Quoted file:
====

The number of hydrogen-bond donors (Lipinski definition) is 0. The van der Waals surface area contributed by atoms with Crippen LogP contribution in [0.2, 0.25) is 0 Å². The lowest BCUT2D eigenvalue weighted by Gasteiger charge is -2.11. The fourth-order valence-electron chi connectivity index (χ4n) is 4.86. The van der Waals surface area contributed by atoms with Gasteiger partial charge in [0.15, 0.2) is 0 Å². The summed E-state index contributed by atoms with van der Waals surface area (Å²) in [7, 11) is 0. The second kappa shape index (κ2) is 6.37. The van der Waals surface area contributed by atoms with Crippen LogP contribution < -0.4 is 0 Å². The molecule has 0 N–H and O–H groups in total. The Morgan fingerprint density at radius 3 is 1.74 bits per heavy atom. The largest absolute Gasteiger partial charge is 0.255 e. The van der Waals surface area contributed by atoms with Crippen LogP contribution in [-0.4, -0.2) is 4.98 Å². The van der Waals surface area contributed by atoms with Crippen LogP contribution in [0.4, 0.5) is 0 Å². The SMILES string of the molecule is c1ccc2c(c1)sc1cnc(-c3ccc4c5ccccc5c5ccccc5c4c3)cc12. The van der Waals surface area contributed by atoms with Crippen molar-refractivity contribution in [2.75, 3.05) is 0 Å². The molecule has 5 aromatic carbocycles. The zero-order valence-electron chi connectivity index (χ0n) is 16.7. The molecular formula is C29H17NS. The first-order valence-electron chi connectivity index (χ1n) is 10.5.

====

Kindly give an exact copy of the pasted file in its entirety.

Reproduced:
The number of hydrogen-bond donors (Lipinski definition) is 0. The van der Waals surface area contributed by atoms with Crippen LogP contribution in [0.2, 0.25) is 0 Å². The lowest BCUT2D eigenvalue weighted by Gasteiger charge is -2.11. The fourth-order valence-electron chi connectivity index (χ4n) is 4.86. The van der Waals surface area contributed by atoms with Gasteiger partial charge in [0.15, 0.2) is 0 Å². The summed E-state index contributed by atoms with van der Waals surface area (Å²) in [7, 11) is 0. The second kappa shape index (κ2) is 6.37. The van der Waals surface area contributed by atoms with Crippen LogP contribution < -0.4 is 0 Å². The molecule has 0 N–H and O–H groups in total. The Morgan fingerprint density at radius 3 is 1.74 bits per heavy atom. The largest absolute Gasteiger partial charge is 0.255 e. The van der Waals surface area contributed by atoms with Crippen LogP contribution in [-0.4, -0.2) is 4.98 Å². The van der Waals surface area contributed by atoms with Crippen LogP contribution in [0.4, 0.5) is 0 Å². The SMILES string of the molecule is c1ccc2c(c1)sc1cnc(-c3ccc4c5ccccc5c5ccccc5c4c3)cc12. The van der Waals surface area contributed by atoms with Crippen molar-refractivity contribution in [2.75, 3.05) is 0 Å². The molecule has 5 aromatic carbocycles. The zero-order valence-electron chi connectivity index (χ0n) is 16.7. The molecular formula is C29H17NS. The first-order valence-electron chi connectivity index (χ1n) is 10.5.